Before the Second World War, Wilmersdorf and Charlottenburg were particularly popular with writers. Erich Maria Remarque lived on Wittelsbacherstraße until 1929, and wrote his novel All Quiet on the Western Front there. After the film adaptation and global success of his novel, in which he tells the story of a young soldier at the front in World War One, he moved to Switzerland in the early 1930s.

  • Wittelsbacherstr. 5, Wilmersdorf

Hans Fallada – Rudolf Ditzen Weg 19

Photo: Public Domain

Walk the streets of Pankow to follow in the footsteps of the last tragic phase of Hans Fallada’s life. Around 1946 he lived in a seven-room apartment on Eisenmengerweg, which was renamed Majakowskiweg in 1951 and Rudolf-Ditzen-Weg in 1994. It is at this address, shortly after the end of the Second World War, that Fallada finished his last novel Every Man Dies Alone. His final years were marked by excessive morphine consumption, numerous hospital visits, depression and a suicide attempt. He died in 1947 at the age of 53 in the Niederschönhausen hospital.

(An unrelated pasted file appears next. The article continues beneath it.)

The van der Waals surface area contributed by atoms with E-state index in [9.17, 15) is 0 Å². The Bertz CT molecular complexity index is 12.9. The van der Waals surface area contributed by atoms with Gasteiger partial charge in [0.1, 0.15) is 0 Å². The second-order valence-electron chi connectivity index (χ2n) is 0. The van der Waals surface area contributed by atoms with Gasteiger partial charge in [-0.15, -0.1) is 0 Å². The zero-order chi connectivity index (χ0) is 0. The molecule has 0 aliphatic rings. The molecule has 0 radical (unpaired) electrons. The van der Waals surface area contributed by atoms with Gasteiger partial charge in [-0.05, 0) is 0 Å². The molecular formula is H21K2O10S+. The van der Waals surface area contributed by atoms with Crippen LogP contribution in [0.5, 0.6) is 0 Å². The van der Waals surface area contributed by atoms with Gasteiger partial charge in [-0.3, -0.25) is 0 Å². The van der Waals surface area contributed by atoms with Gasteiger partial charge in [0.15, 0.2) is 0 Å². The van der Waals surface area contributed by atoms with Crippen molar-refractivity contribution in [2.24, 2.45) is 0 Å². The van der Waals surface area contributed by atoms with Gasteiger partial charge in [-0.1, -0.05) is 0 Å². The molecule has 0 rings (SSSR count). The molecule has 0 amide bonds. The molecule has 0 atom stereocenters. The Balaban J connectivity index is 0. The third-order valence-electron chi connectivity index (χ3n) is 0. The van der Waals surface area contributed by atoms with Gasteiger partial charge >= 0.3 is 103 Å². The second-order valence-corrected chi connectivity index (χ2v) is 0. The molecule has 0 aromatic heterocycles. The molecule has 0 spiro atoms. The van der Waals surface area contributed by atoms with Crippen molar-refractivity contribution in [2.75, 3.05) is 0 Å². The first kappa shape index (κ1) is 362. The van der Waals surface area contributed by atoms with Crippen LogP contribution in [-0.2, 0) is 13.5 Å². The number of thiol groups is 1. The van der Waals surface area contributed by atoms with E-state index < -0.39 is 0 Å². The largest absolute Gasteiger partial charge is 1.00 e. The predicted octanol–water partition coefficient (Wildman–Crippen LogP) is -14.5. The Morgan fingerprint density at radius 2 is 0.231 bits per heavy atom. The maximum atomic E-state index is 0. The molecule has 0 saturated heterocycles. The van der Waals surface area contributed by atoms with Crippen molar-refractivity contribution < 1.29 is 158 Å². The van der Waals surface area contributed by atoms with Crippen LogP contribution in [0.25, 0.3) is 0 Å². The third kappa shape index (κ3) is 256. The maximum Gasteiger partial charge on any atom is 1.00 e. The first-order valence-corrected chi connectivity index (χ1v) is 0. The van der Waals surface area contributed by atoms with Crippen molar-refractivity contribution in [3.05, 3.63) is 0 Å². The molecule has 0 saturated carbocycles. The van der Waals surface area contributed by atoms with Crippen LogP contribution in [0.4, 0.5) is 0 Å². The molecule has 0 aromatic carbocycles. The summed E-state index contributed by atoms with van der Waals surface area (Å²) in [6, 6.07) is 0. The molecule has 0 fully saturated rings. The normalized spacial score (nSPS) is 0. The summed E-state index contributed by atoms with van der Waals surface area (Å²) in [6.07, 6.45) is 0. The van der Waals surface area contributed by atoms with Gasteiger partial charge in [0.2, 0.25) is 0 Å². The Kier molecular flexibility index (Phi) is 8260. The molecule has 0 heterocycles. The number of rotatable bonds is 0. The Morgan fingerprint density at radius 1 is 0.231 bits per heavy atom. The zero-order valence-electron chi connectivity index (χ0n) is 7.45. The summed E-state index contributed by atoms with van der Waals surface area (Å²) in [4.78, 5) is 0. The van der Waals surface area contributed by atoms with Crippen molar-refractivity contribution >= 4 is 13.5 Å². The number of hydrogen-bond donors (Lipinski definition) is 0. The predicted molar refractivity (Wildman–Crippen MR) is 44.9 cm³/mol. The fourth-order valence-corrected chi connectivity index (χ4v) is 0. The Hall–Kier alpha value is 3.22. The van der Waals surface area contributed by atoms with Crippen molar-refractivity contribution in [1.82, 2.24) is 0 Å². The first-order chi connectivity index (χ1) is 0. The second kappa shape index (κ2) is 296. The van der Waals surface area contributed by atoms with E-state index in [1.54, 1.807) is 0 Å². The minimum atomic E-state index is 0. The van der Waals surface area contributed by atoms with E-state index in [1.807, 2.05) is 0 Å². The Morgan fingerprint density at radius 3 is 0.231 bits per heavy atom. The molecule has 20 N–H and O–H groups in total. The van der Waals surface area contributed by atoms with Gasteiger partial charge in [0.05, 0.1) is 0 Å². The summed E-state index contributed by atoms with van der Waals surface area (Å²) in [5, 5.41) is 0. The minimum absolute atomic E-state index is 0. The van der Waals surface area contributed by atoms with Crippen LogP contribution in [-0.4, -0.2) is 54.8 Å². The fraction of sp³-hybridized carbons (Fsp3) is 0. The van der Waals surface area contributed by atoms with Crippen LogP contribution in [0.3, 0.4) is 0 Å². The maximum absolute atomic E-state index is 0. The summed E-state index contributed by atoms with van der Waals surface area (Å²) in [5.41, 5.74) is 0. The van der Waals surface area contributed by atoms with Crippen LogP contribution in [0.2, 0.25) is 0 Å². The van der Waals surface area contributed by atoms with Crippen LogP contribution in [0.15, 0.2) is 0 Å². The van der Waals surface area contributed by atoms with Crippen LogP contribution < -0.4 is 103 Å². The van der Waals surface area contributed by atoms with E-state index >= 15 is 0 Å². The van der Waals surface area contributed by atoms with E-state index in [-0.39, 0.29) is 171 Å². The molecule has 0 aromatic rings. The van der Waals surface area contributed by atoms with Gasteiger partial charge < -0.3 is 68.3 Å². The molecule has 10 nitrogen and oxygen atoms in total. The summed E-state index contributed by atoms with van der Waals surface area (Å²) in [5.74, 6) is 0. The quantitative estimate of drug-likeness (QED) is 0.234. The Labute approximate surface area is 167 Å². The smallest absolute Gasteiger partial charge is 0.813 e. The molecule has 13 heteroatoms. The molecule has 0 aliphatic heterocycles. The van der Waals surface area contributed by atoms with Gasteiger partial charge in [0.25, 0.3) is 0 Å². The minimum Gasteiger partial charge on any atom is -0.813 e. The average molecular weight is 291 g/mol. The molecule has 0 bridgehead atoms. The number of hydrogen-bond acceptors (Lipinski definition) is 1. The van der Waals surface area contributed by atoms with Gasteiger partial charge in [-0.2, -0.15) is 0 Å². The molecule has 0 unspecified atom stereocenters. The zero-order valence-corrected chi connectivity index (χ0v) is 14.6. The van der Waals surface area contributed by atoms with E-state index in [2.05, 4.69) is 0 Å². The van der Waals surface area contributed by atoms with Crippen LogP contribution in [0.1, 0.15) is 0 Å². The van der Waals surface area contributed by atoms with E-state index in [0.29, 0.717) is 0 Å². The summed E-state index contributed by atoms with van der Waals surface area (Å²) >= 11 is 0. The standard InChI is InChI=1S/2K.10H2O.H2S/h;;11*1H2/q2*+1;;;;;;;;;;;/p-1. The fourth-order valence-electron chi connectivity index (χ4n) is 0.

• Rudolf-Ditzen-Weg 19, Pankow

Ingeborg Drewitz – Quermatenweg 178

Photo: IMAGO / teutopress

Ingeborg Drewitz’s novels, short stories and dramas are among the most important works of post-war literature in a literary scene that was largely dominated by men. In 1946 she moved with her husband to a house at Quermatenweg 178 in Zehlendorf, where she lived until her death in 1986. The idyllic address between Onkel-Toms-Straße and Krumme Lanke invites you to take a stroll in this peaceful south-west corner of the city.

  • Quermatenweg 178, Zehlendorf.

Nick Cave – Yorckstraße 81

Photo: IMAGO / Brigani-Art / Brigitte Heinrich

In West Berlin, legendary Aussie musician Nick Cave developed into one of the outstanding songwriters of his generation. During his time here he wrote lyrics for three studio albums, worked on multiple record projects, on films, and recorded an album of covers. In between time spent doing all of this and touring the world, he found time to write his first novel in a shared apartment on Yorckstraße. It was here that he wrote the novel And the Ass Saw the Angel in 1989, in which a pitiable antihero is driven insane by a fundamentalist community.